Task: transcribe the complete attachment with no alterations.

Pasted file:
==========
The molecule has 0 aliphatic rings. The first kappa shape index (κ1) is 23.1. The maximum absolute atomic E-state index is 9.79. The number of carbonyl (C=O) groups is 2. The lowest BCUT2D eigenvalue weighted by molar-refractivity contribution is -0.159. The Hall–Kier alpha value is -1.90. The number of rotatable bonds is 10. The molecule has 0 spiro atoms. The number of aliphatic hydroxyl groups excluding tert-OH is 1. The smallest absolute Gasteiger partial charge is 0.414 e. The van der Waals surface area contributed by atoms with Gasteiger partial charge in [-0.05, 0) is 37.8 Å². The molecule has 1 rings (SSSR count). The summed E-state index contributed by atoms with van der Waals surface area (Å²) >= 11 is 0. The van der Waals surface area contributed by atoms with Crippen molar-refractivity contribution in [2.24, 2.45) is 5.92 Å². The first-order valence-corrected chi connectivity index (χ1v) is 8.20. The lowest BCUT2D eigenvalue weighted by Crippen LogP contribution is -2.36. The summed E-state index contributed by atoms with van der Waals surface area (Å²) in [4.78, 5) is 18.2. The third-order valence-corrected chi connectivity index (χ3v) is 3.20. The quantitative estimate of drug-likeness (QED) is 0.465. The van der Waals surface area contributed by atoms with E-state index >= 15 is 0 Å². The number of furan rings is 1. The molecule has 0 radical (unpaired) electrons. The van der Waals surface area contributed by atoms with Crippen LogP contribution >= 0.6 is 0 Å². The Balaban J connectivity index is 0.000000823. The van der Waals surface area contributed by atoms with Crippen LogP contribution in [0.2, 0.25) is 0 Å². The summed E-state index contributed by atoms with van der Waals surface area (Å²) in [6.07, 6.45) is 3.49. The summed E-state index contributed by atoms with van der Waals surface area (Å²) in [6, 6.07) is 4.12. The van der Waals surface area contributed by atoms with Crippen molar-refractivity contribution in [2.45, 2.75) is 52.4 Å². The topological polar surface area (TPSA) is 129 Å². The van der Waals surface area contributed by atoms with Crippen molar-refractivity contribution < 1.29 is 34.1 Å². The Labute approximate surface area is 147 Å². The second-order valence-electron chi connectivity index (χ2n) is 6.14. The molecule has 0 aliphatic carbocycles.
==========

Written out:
The molecule has 0 aliphatic rings. The first kappa shape index (κ1) is 23.1. The maximum absolute atomic E-state index is 9.79. The number of carbonyl (C=O) groups is 2. The lowest BCUT2D eigenvalue weighted by molar-refractivity contribution is -0.159. The Hall–Kier alpha value is -1.90. The number of rotatable bonds is 10. The molecule has 0 spiro atoms. The number of aliphatic hydroxyl groups excluding tert-OH is 1. The smallest absolute Gasteiger partial charge is 0.414 e. The van der Waals surface area contributed by atoms with Gasteiger partial charge in [-0.05, 0) is 37.8 Å². The molecule has 1 rings (SSSR count). The summed E-state index contributed by atoms with van der Waals surface area (Å²) >= 11 is 0. The van der Waals surface area contributed by atoms with Crippen molar-refractivity contribution in [2.24, 2.45) is 5.92 Å². The first-order valence-corrected chi connectivity index (χ1v) is 8.20. The lowest BCUT2D eigenvalue weighted by Crippen LogP contribution is -2.36. The summed E-state index contributed by atoms with van der Waals surface area (Å²) in [4.78, 5) is 18.2. The third-order valence-corrected chi connectivity index (χ3v) is 3.20. The quantitative estimate of drug-likeness (QED) is 0.465. The van der Waals surface area contributed by atoms with E-state index >= 15 is 0 Å². The number of furan rings is 1. The molecule has 0 radical (unpaired) electrons. The van der Waals surface area contributed by atoms with Crippen LogP contribution >= 0.6 is 0 Å². The Balaban J connectivity index is 0.000000823. The van der Waals surface area contributed by atoms with Crippen LogP contribution in [0.2, 0.25) is 0 Å². The summed E-state index contributed by atoms with van der Waals surface area (Å²) in [6.07, 6.45) is 3.49. The summed E-state index contributed by atoms with van der Waals surface area (Å²) in [6, 6.07) is 4.12. The van der Waals surface area contributed by atoms with Crippen molar-refractivity contribution in [2.45, 2.75) is 52.4 Å². The topological polar surface area (TPSA) is 129 Å². The van der Waals surface area contributed by atoms with Crippen molar-refractivity contribution < 1.29 is 34.1 Å². The Labute approximate surface area is 147 Å². The second-order valence-electron chi connectivity index (χ2n) is 6.14. The molecule has 0 aliphatic carbocycles.